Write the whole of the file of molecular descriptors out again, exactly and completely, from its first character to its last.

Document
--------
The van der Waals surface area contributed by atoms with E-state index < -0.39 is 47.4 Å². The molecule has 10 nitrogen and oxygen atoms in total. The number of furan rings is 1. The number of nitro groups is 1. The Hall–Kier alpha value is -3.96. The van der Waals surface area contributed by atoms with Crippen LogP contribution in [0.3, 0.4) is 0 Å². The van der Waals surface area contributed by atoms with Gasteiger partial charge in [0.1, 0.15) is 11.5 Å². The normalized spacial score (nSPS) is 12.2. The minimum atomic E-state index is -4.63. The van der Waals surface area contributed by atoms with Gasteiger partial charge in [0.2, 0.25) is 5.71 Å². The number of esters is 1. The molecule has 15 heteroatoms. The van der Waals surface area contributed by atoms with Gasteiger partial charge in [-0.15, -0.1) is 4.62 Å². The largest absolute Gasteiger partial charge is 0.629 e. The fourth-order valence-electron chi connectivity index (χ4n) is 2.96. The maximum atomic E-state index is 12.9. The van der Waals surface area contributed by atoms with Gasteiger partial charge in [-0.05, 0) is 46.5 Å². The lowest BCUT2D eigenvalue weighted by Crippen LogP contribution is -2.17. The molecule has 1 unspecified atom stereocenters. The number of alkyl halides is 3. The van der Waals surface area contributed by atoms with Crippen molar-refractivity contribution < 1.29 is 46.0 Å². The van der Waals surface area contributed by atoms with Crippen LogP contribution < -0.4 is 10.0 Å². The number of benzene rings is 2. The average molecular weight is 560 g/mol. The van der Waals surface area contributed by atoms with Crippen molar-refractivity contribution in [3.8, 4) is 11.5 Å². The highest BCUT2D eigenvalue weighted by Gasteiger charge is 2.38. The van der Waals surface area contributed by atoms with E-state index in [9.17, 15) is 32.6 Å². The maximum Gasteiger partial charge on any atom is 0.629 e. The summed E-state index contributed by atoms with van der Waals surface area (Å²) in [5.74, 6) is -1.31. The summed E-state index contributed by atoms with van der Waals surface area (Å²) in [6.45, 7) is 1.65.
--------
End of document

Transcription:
The van der Waals surface area contributed by atoms with E-state index < -0.39 is 47.4 Å². The molecule has 10 nitrogen and oxygen atoms in total. The number of furan rings is 1. The number of nitro groups is 1. The Hall–Kier alpha value is -3.96. The van der Waals surface area contributed by atoms with Crippen LogP contribution in [0.3, 0.4) is 0 Å². The van der Waals surface area contributed by atoms with Gasteiger partial charge in [0.1, 0.15) is 11.5 Å². The normalized spacial score (nSPS) is 12.2. The minimum atomic E-state index is -4.63. The van der Waals surface area contributed by atoms with Gasteiger partial charge in [0.2, 0.25) is 5.71 Å². The number of esters is 1. The molecule has 15 heteroatoms. The van der Waals surface area contributed by atoms with Gasteiger partial charge in [-0.15, -0.1) is 4.62 Å². The largest absolute Gasteiger partial charge is 0.629 e. The fourth-order valence-electron chi connectivity index (χ4n) is 2.96. The maximum atomic E-state index is 12.9. The van der Waals surface area contributed by atoms with Gasteiger partial charge in [-0.05, 0) is 46.5 Å². The lowest BCUT2D eigenvalue weighted by Crippen LogP contribution is -2.17. The molecule has 1 unspecified atom stereocenters. The number of alkyl halides is 3. The van der Waals surface area contributed by atoms with Crippen molar-refractivity contribution < 1.29 is 46.0 Å². The van der Waals surface area contributed by atoms with Crippen LogP contribution < -0.4 is 10.0 Å². The number of benzene rings is 2. The average molecular weight is 560 g/mol. The van der Waals surface area contributed by atoms with Crippen molar-refractivity contribution in [3.8, 4) is 11.5 Å². The highest BCUT2D eigenvalue weighted by Gasteiger charge is 2.38. The van der Waals surface area contributed by atoms with E-state index in [9.17, 15) is 32.6 Å². The maximum Gasteiger partial charge on any atom is 0.629 e. The summed E-state index contributed by atoms with van der Waals surface area (Å²) in [5.74, 6) is -1.31. The summed E-state index contributed by atoms with van der Waals surface area (Å²) in [6.45, 7) is 1.65.